However, cobras are not located in Warsaw, but the inhabitants insisted on proving that this monster was noticed. Therefore, they sent a prisoner named Johann Faurer within the refuge of the beast in a cloak of mirrors, allowing the creature to be taken out with a rake. A doctor stated:
“It was really a Basilisk, it had the head of a rooster, the eyes of a toad, a crest like a crown, a scaly skin “covered with the hue of poisonous animals” as well as a curved tail.”
It is possible that this is a case of mass illusion, as an entire town saw the monster exactly where they hoped to see it. However, there was definitely something within that cellar and the townspeople needed an explanation for the murder of those people.
9) Nian (mythology)
A) The legend of Nian
Every year on New Year’s Eve, the Nian would come down from its mountain to find food in China.
This creature was unstoppable, no weapon could reach it and even the test of time could not stop it. The only solution for the inhabitants of ancient China was to lock themselves up in their homes, hide and pray to stay alive.
The people watched the monster’s movements from their hiding places. The Nian had a flat lion-like face with two gigantic horns on its head and razor-sharp teeth. This monster was larger than an elephant or any other beast on the planet.
With luck, the monstrous creature would break through their food supply and eat all their crops. However, if the creature didn’t get what it wanted, it would tear the bodies apart with its sharp teeth, devouring piece by piece. The Nian had a preference for the flesh of children.
If they were lucky, it would break through their grain stores and eat every ounce of food they had saved. But if they were unlucky, the Nian would spot one and pounce. It would scratch them with its horns and tear their bodies apart with its sharp teeth and devour them piece by piece. Anyone could fall victim to it – but above all, the Nian savored the flesh of the children.
B) Origin of the Spring Festival (Chinese New Year)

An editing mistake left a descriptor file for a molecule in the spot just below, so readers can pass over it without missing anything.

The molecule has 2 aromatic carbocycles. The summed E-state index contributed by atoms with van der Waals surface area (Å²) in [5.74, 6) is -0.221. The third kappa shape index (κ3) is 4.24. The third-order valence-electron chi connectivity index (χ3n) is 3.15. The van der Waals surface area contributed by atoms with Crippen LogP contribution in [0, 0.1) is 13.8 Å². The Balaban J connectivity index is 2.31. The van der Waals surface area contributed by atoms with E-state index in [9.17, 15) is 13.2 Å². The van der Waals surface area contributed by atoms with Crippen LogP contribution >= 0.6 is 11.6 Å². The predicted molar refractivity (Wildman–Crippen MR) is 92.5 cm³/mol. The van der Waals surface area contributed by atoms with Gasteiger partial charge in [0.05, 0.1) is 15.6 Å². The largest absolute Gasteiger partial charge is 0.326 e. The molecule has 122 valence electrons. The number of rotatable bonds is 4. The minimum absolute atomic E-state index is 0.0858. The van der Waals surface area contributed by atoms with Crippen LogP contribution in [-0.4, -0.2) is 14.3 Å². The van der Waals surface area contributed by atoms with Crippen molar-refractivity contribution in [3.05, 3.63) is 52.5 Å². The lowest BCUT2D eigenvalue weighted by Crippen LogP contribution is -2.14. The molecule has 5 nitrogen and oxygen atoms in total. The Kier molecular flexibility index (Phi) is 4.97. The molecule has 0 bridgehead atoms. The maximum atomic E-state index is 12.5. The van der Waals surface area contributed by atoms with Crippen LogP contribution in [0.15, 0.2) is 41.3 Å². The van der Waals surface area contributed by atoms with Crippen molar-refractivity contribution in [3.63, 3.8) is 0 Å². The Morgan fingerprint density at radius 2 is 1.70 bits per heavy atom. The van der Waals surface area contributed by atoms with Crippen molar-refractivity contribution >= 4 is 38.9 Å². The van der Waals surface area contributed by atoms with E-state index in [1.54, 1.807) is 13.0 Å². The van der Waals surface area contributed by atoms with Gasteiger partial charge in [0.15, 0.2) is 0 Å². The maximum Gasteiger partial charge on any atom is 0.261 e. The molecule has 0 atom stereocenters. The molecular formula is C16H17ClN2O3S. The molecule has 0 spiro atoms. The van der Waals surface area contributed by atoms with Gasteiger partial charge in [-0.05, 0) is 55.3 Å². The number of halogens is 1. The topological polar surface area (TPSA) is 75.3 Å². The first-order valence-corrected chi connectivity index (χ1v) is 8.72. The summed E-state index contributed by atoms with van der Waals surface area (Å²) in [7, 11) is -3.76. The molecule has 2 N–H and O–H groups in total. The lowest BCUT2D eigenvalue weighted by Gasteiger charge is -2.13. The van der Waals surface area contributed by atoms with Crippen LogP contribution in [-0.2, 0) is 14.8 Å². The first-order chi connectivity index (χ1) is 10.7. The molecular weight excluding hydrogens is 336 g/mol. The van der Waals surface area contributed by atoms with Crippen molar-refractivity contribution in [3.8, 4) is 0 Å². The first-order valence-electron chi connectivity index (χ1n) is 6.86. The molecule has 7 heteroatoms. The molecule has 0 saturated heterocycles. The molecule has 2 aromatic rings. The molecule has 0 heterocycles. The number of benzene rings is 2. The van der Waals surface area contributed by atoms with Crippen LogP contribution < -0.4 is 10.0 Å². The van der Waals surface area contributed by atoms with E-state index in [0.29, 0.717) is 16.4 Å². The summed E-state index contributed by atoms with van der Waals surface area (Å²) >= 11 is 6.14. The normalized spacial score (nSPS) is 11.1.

Throughout the centuries, the Nian terrorized the rural lands of China, until one day an old man scared the monster away. Afterwards, he confessed to being a god in disguise and taught the people how to keep their territory safe:
“The demon Nian cannot be killed, however it is possible to keep her at a distance. This beast gets scared easily and does not like the color red. It fears loud noises and enigmatic creatures. Starting tonight, wear red in the village, on every door and make loud noises with drums, music and fireworks. Cover your children with masks as well as lanterns to preserve them.”
Nowadays, Chinese people celebrate the Spring Festival with the same traditions as in the past. Legends say it is the only celebration that prevents mythological creatures from looting homes.
10) Kraken (mythology)
A) Kraken Myth or Reality?
In the 18th century, the Norwegian bishop Henrik Pontoppidan insisted that the Kraken was not a myth. A Norwegian fisherman had seen it with his own eyes countless times, usually on hot summer days.
“Our fishermen guarantee that when they cross great distances, the Kraken is at the bottom of the sea,” Pontoppidan exclaimed.
Initially, a boiling as well as a division of marine life takes place, as if all underwater life was fleeing in panic. Then, a gigantic black shape rises from the depths. The sailors who were panicked moved away as far as possible. Once these sailors were at a reasonable distance curiosity would take over and many of them would look back, seeing, as Pontoppidan described it:
“They see the sea monster rise to the surface. Its back seems to be more than two kilometers in circumference, at first it could be mistaken for some small islands, then as it goes on, bright spots and horns are seen, becoming thicker and thicker as the beast rises.”
B) Description of the Kraken
The Kraken was the most ferocious sea creature. On the surface, it could compare to ten warships side by side (boat). Its tentacles could pull a ship and its crew into a watery grave below.
Since the 13th century, a document is available on this fantastic creature that overwhelms the seas. The Viking hero
Documentation exists on this horrific mythological creature that haunts the seas since the 13th century. According to some accounts, the Viking hero Örvar-Oddr of Iceland mistook it for an island and narrowly escaped being swallowed up.
Nowadays, the Kraken has been a part of mythological creatures for centuries and stirs our imagination. Perhaps those fishermen on the Norwegian coast were partly right. Even if no such creature as the Kraken exists, various scientists have noticed a giant squid that could weigh up to 270 kg. It is likely that this creature exists but that its story has been fabricated. Or maybe this creature has never been seen again, but somewhere it lies within the unimaginable depths.
The Stylish Lion and its Creatures